My mother said, “Don’t forget to defrost the brisket,” and closed her eyes.
Those turned out to be her last coherent words, uttered on the eve of Passover, in the throes of hospice-administered morphine, in the final hours of a very full life.
These six words tell you almost all you need to know about my mother.
If it hadn’t been Passover, I think she would have let the brisket go. She had made it a few weeks earlier, slow-cooked in RC Cola, a recipe that will not be unfamiliar to her peers: Reform Jewish women of the Greatest Generation.
She often cooked the brisket well before the holiday so she could cross something off her list. That year she made it despite being just weeks away from death, the colon cancer none of us knew about already having spread.
My mother was born in Cleveland in 1931 just as Reform Judaism was starting to boom. Its flexibility appealed to a generation escaping the rigid practices of their immigrant parents. My mother’s family, though, had been Reform Jewish from way back. Her father’s family had changed their name from Wolinsky to West, and her mother grew up without having to separate milk from meat.
Jewish life was the life for my mother, and if that meant she had to put up with a bit of religion, she would. She loved the rhythms and traditions of Judaism, all the occasions that required her to gather her family together. About God and the Torah, she was neutral. She suffered through the High Holidays, ignored Sukkot and T’bishvat and baked her way through Hanukkah and Purim. She did, however, go all in for Passover. A Seder for 20 or more every year.
Putting on a proper Seder is not a feat for the faint of heart. You cook for days. You put out every dish you own. And then you spend most of the eight-day holiday cleaning up.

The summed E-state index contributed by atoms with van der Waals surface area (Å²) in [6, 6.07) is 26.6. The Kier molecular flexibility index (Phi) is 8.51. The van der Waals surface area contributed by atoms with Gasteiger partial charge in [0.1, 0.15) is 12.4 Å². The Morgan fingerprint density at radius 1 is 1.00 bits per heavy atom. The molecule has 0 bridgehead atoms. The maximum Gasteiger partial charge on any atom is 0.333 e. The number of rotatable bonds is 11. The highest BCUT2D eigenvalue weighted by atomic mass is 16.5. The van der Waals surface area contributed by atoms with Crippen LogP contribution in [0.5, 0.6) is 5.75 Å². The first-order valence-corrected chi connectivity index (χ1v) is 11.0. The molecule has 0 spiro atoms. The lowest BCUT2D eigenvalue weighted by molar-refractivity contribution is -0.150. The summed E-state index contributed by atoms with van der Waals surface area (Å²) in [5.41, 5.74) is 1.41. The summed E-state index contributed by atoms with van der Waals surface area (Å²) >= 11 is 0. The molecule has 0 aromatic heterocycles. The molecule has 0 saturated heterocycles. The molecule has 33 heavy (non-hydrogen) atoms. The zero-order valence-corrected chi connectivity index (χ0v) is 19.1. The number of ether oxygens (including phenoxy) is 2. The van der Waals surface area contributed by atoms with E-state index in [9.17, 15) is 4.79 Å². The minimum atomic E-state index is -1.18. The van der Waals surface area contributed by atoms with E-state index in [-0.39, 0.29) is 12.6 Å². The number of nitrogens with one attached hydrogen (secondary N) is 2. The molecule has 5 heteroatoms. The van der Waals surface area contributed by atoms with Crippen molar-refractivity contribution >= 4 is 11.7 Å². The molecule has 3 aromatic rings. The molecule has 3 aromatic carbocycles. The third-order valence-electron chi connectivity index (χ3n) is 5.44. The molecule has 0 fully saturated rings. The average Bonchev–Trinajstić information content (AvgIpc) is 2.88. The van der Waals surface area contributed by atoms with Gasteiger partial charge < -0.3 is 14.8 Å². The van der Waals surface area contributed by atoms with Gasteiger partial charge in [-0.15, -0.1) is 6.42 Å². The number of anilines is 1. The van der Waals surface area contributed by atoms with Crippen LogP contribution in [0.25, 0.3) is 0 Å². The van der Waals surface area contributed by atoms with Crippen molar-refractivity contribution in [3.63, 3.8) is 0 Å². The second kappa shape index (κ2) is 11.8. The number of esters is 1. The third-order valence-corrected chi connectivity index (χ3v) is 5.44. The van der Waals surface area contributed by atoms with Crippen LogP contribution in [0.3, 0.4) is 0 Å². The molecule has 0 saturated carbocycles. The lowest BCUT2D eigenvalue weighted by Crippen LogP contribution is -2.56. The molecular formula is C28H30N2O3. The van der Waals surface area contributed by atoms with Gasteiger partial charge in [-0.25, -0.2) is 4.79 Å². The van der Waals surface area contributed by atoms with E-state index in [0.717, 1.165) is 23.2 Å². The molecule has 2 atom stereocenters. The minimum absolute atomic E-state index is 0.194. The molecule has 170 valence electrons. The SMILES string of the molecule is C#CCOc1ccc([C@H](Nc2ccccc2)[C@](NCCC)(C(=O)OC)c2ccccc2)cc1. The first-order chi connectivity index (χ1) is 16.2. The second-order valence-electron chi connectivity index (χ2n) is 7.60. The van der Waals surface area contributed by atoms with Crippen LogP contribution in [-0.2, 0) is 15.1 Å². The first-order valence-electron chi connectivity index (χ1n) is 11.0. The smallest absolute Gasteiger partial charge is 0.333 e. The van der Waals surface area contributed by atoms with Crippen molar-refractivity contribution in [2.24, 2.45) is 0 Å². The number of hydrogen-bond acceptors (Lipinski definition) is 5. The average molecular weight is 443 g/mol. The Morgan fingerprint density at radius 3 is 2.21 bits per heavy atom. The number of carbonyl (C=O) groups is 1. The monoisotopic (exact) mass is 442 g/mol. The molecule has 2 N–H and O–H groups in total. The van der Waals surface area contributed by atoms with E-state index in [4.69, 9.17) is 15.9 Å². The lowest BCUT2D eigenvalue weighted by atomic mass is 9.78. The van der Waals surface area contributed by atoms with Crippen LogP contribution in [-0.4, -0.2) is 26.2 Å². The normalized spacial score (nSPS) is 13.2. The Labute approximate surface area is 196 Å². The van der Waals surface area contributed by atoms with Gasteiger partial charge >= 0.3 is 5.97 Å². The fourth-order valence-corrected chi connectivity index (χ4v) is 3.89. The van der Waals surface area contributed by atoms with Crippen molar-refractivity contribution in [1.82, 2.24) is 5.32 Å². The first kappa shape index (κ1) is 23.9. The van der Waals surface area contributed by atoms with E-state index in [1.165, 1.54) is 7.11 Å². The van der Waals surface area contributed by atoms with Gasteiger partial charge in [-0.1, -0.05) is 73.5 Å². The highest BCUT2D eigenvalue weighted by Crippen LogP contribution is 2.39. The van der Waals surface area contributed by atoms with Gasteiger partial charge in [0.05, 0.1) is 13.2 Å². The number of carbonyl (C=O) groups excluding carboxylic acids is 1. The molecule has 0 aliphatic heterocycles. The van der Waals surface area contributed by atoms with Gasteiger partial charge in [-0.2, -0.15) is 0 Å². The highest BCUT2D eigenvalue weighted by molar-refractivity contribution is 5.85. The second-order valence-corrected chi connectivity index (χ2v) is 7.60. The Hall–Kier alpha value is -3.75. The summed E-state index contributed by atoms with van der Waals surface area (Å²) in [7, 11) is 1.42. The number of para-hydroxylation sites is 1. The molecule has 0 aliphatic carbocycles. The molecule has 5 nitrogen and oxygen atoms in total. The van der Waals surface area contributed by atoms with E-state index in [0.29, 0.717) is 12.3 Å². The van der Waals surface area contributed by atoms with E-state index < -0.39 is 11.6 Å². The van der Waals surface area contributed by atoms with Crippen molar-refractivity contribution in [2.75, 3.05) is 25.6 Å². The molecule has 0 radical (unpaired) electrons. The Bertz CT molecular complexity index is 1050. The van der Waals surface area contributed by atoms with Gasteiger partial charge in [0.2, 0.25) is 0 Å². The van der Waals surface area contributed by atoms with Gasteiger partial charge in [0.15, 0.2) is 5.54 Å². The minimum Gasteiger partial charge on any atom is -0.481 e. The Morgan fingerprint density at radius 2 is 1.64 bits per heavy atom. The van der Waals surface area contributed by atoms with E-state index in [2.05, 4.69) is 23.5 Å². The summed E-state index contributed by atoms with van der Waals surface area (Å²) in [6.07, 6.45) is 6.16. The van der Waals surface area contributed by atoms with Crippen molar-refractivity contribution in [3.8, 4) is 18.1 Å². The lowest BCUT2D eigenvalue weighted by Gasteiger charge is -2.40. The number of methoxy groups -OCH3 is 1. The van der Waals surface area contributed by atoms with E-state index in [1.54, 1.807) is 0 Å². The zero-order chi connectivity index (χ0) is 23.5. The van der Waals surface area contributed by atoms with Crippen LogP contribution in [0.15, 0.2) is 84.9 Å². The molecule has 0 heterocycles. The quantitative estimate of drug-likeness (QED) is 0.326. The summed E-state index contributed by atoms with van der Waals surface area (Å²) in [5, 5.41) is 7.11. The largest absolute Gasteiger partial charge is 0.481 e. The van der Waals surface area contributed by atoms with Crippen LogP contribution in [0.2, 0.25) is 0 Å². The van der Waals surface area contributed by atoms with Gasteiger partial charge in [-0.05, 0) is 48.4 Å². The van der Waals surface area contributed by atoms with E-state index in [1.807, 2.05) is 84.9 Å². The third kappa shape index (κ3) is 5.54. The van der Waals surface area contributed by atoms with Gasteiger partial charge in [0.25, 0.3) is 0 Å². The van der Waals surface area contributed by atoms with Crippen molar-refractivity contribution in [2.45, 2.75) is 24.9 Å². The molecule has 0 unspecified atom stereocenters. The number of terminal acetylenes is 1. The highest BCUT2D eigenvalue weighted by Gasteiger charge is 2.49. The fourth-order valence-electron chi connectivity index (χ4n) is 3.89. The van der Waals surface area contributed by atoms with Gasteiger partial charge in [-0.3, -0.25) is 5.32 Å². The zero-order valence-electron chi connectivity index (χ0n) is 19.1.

Twelve days before Passover in 2008, my mother called and asked if I could drop her off some ibuprofen. When I found her napping at 6:15 p.m., I knew something was wrong.
My mother was not just the sum of her flesh-and-bone parts. She was also made of something stronger, a will that resisted stress and made a mockery of cancer. That was the conclusion of the oncologist who tried to explain how she could have possibly hidden stage 4 cancer from all of us for so long.
We had detected a slight decline of energy, abnormal for her but certainly not unusual for a 76-year-old woman. She was staying up till midnight instead of 2 a.m. She was occasionally saying words we had never heard from her before: “I’m tired.” And she was eating less, claiming to be on a diet.
She must have known, but she didn’t want to stop doing the things she loved. She also wasn’t crazy about doctors, once going 30 years between appointments.
And so we did what we had to do: We defrosted the brisket.
Then we gathered around her bed, her two grown sons, our wives and her seven grandchildren, ages 11 to 23. Around 2 a.m., she stopped breathing. She was in her own room in her own home, where company would be arriving for the Seder dinner in 15 hours. A few days earlier, we had called the guests and told them the Seder must go on. That’s what my mother wanted. We assumed she’d still be alive.
I’d made the chicken soup ahead. We mixed the matzo, boiled the eggs, roasted the chicken, cut the parsley, put out bowls of salt water and set the table.
In between all the chopping and boiling, we called the funeral home and all 600 of her friends. I’m not exaggerating. More than 700 people would attend her funeral two days later.
In my mother’s kitchen my brother worked the Rolodex for a half hour or so and then my sister-in-law took a turn while he made the charoset (the apple-walnut mixture that represents the mortar the Jewish slaves used to build the pyramids). My wife peeled the hard-boiled eggs and polished the silver, too emotional to take a turn on the phones. The kids stayed close all day, telling Grandma stories.
It was the perfect way to spend that day.
The Seder dinner is an oral history lesson, with props. Jews all over the world are instructed to tell their children the story of our ancestors’ exodus from Egypt. We dip our finger in wine 10 times as we retell the 10 plagues God visited on the Egyptians. The wine is red and meant to remind us that blood was spilled. We dip parsley in salt water, which represents tears. We eat bitter herbs (horseradish) to remind us of the bitterness of slavery.
That night in my mother’s dining room, we told her story, too. It was like Passover itself, a story told by survivors lucky enough to have had an ancestor who did amazing things so that we might thrive.
Jim Sollisch is the creative director at a Cleveland ad agency. He wrote this for the Los Angeles Times.